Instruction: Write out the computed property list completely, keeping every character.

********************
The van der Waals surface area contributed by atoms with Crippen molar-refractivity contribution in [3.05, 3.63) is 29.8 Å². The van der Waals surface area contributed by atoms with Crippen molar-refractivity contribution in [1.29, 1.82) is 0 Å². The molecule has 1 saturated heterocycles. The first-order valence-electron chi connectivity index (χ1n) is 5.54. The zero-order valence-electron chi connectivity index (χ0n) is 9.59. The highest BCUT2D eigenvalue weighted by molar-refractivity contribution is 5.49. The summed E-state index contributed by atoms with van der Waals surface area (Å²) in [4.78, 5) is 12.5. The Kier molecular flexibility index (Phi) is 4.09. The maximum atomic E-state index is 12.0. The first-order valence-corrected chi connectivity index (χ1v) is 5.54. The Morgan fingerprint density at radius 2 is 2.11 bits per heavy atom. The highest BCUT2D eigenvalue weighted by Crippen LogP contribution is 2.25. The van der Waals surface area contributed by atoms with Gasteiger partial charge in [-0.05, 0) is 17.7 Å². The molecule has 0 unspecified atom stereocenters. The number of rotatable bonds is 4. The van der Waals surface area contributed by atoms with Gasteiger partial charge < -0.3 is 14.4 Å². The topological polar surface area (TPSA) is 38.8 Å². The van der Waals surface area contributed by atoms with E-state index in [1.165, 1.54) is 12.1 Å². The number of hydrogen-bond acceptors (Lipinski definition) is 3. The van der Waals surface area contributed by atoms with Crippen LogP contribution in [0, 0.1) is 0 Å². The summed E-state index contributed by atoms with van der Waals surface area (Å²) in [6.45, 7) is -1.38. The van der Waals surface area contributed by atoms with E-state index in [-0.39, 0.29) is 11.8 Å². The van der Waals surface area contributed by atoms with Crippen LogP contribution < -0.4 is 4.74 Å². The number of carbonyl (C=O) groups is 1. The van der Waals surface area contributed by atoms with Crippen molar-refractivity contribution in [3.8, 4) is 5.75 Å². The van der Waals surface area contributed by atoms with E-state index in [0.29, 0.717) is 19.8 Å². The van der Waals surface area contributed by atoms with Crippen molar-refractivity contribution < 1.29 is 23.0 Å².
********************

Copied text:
The van der Waals surface area contributed by atoms with Crippen molar-refractivity contribution in [3.05, 3.63) is 29.8 Å². The van der Waals surface area contributed by atoms with Crippen molar-refractivity contribution in [1.29, 1.82) is 0 Å². The molecule has 1 saturated heterocycles. The first-order valence-electron chi connectivity index (χ1n) is 5.54. The zero-order valence-electron chi connectivity index (χ0n) is 9.59. The highest BCUT2D eigenvalue weighted by molar-refractivity contribution is 5.49. The summed E-state index contributed by atoms with van der Waals surface area (Å²) in [4.78, 5) is 12.5. The Kier molecular flexibility index (Phi) is 4.09. The maximum atomic E-state index is 12.0. The first-order valence-corrected chi connectivity index (χ1v) is 5.54. The Morgan fingerprint density at radius 2 is 2.11 bits per heavy atom. The highest BCUT2D eigenvalue weighted by Crippen LogP contribution is 2.25. The van der Waals surface area contributed by atoms with Gasteiger partial charge in [-0.05, 0) is 17.7 Å². The molecule has 0 unspecified atom stereocenters. The number of rotatable bonds is 4. The van der Waals surface area contributed by atoms with Gasteiger partial charge < -0.3 is 14.4 Å². The topological polar surface area (TPSA) is 38.8 Å². The van der Waals surface area contributed by atoms with E-state index in [1.165, 1.54) is 12.1 Å². The number of hydrogen-bond acceptors (Lipinski definition) is 3. The van der Waals surface area contributed by atoms with Crippen LogP contribution in [0, 0.1) is 0 Å². The summed E-state index contributed by atoms with van der Waals surface area (Å²) in [6.45, 7) is -1.38. The van der Waals surface area contributed by atoms with E-state index in [-0.39, 0.29) is 11.8 Å². The van der Waals surface area contributed by atoms with Crippen LogP contribution < -0.4 is 4.74 Å². The number of carbonyl (C=O) groups is 1. The van der Waals surface area contributed by atoms with Crippen molar-refractivity contribution in [3.8, 4) is 5.75 Å². The van der Waals surface area contributed by atoms with E-state index in [0.29, 0.717) is 19.8 Å². The van der Waals surface area contributed by atoms with Crippen molar-refractivity contribution < 1.29 is 23.0 Å².